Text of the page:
It’s always tempting to look further afield when travelling. I’m not suggesting that we shouldn’t travel further afield, it’s just that we often negate what is sitting right on our doorstep. Over the past year, many of us have spent far more time at home then we would ordinarily or in the area where we live. I’ve discovered all sorts of parks and walks nearby, which I must admit I kind of didn’t bother exploring till recently.
It’s the same in financial markets. It’s always tempting to try to search for something new to improve your investing, whether that’s technology or data etc. Everyone loves a buzzword and it’s easier to sell a nice buzzword, whether you are a vendor or trying to sell the idea internally. I’m not saying that new technologies or ideas are bad. I do think that many investors who can successfully grapple with alternative data for example, can see an improvement in their process, as an example of a new idea or technology that has come to financial markets.
At the same, with all the focus on shiny new things, it is easy to overlook what you already have. For large sell side firms and asset managers, one thing that they already have in abundance is internal data or at least the possibility to collect data internally, which they can combine with external data from vendors. Augmenting external data with unique internal data could result in better signals. A buy side firm can have access to streaming prices from their liquidity brokers. Do they collect this data? In many cases probably not because of a lack of technology infrastructure. However, if they did collect this data, they can better understand their liquidity providers and the situations where some might offer better liquidity than others. As a rule of thumb, always collect more data that you think you will need! Of course, there are costs associated with collecting data, but these are coming down all the time.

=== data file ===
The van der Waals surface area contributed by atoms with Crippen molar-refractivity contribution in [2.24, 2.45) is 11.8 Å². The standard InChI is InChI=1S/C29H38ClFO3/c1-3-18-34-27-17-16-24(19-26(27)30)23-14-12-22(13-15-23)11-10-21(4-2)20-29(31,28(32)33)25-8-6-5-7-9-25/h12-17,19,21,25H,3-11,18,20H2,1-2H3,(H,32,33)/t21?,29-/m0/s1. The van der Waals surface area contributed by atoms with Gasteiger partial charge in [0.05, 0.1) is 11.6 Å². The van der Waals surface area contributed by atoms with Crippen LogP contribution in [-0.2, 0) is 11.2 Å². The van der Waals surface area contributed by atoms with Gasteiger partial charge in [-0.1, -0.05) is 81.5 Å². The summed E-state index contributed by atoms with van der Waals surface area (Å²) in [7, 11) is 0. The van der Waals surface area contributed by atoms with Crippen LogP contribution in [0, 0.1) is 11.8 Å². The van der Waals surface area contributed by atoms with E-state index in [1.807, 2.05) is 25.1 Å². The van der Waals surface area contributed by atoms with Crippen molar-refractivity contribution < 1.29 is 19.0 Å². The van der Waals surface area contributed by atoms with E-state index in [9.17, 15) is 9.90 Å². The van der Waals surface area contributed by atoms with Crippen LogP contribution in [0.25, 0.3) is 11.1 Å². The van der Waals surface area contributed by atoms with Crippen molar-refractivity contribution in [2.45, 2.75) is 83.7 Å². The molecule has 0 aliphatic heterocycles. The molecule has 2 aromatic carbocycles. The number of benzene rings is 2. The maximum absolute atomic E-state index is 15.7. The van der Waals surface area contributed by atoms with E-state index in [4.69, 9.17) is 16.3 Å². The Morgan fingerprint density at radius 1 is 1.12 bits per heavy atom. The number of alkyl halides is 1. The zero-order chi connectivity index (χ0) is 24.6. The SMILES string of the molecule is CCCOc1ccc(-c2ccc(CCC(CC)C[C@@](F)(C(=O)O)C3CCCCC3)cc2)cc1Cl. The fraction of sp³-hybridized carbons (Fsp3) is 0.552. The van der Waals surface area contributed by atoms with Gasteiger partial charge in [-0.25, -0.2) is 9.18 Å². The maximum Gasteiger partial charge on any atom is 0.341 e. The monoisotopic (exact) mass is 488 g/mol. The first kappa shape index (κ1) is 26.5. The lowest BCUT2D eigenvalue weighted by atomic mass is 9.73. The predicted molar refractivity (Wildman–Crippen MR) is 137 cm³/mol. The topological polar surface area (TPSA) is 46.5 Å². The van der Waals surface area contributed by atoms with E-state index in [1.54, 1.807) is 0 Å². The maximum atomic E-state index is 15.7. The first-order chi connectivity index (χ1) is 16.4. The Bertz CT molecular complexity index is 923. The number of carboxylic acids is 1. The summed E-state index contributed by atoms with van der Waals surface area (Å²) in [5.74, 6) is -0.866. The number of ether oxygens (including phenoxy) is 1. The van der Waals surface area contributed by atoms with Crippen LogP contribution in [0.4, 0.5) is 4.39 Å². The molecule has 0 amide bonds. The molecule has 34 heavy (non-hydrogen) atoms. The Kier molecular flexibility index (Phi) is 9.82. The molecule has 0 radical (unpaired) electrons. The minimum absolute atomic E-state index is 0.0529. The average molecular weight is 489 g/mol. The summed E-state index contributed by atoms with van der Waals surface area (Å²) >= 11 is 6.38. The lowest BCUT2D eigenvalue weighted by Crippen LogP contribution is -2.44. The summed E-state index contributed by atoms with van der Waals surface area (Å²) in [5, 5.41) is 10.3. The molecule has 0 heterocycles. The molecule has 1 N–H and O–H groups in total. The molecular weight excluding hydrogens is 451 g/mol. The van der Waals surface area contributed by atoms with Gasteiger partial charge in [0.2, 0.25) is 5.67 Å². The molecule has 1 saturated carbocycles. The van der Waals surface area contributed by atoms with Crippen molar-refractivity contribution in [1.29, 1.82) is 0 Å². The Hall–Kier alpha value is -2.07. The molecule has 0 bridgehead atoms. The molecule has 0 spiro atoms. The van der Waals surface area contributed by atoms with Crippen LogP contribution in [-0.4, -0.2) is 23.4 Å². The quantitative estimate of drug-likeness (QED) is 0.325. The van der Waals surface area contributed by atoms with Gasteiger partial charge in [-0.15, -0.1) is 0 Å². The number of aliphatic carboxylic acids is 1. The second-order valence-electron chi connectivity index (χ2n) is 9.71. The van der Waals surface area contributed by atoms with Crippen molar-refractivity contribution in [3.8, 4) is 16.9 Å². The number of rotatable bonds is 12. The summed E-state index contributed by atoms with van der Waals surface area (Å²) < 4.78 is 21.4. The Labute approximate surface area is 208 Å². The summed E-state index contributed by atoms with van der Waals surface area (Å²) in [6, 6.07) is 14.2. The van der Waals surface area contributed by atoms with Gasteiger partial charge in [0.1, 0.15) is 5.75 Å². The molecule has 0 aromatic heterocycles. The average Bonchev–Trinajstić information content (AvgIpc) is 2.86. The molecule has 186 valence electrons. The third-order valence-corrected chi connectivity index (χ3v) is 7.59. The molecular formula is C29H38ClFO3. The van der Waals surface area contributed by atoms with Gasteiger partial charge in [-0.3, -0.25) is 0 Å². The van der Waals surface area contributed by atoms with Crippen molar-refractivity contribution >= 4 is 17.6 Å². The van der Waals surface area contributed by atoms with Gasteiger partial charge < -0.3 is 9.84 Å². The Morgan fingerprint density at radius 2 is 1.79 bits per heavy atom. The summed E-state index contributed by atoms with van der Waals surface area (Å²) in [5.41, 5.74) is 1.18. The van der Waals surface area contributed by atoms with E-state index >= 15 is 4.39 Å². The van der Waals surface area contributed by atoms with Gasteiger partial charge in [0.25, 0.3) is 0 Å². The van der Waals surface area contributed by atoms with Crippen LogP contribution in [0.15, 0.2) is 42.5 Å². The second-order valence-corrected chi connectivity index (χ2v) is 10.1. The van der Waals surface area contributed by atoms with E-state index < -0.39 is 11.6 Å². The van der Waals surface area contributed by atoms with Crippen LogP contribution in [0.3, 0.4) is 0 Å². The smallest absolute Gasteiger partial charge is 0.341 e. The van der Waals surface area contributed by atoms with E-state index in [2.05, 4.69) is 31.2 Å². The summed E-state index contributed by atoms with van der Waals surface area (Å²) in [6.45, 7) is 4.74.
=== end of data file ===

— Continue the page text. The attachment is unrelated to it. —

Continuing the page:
Ok, so there’s data that firms could theoretically collect, but don’t necessarily collect that data. Then there is data that they do collect, but is not used much. For a buy side firm, this could include broker reports. Is every single broker report read by someone? Probably not, given the huge volume of broker reports produced daily. This dataset could instead by structured with NLP. We could compute sentiment and also tag reports for associated tickers. We could use this sentiment data as an input into our investing decisions.
For sell side firms, the amount of data they hold is going to be considerably more. Of course, there are many legal restrictions to how data is used (clearly, they cannot disseminate granular client trade data). However, in many cases the barrier is likely to be technical. Different databases will likely be managed by different teams, and in many cases across a firm, it will be difficult to know what data is stored in different databases. Data can end up being seen a resource purely for a specific team, rather than something that can be shared.
Obviously, if data is more accessible across a firm (for example through a shared data lake), it makes it easier to join datasets together and come up with more analysis which utilises multiple datasets. Trying to get this done is obviously easier said than done! As a first step though, having some sort of audit to understand what data your firm actually has is important, and this can be shared across the firm.
External data is usually the first port of call when doing financial analysis, and in many cases, it is the most important resource you can have. However, in your firm you are likely to have internal datasets, which potentially could be useful to, and they can augment the external data you have. Internal data can be just as alternative as external data.